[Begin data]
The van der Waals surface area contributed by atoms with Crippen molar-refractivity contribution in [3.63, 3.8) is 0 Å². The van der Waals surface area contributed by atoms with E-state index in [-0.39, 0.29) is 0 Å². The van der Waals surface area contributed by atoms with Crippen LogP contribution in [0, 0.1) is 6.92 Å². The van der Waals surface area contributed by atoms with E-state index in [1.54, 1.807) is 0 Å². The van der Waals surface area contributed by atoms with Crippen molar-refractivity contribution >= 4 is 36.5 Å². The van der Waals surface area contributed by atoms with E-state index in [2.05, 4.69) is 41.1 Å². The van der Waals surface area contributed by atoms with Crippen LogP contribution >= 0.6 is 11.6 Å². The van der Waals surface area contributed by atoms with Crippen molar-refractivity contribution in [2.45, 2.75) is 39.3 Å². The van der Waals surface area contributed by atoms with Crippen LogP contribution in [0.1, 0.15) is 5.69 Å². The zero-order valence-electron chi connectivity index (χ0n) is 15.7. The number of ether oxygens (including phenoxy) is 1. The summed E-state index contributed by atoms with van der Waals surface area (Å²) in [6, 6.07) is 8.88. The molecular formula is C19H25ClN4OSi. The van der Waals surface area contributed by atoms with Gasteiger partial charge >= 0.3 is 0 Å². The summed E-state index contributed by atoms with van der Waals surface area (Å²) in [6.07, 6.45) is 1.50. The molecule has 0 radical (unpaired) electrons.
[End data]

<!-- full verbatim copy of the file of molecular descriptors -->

The van der Waals surface area contributed by atoms with Crippen molar-refractivity contribution in [3.63, 3.8) is 0 Å². The van der Waals surface area contributed by atoms with E-state index in [-0.39, 0.29) is 0 Å². The van der Waals surface area contributed by atoms with Crippen LogP contribution in [0, 0.1) is 6.92 Å². The van der Waals surface area contributed by atoms with E-state index in [1.54, 1.807) is 0 Å². The van der Waals surface area contributed by atoms with Crippen molar-refractivity contribution >= 4 is 36.5 Å². The van der Waals surface area contributed by atoms with E-state index in [2.05, 4.69) is 41.1 Å². The van der Waals surface area contributed by atoms with Crippen LogP contribution >= 0.6 is 11.6 Å². The van der Waals surface area contributed by atoms with Crippen molar-refractivity contribution in [2.45, 2.75) is 39.3 Å². The van der Waals surface area contributed by atoms with Crippen LogP contribution in [0.1, 0.15) is 5.69 Å². The zero-order valence-electron chi connectivity index (χ0n) is 15.7. The number of ether oxygens (including phenoxy) is 1. The summed E-state index contributed by atoms with van der Waals surface area (Å²) in [6, 6.07) is 8.88. The molecular formula is C19H25ClN4OSi. The van der Waals surface area contributed by atoms with Gasteiger partial charge >= 0.3 is 0 Å². The summed E-state index contributed by atoms with van der Waals surface area (Å²) in [6.07, 6.45) is 1.50. The molecule has 0 radical (unpaired) electrons.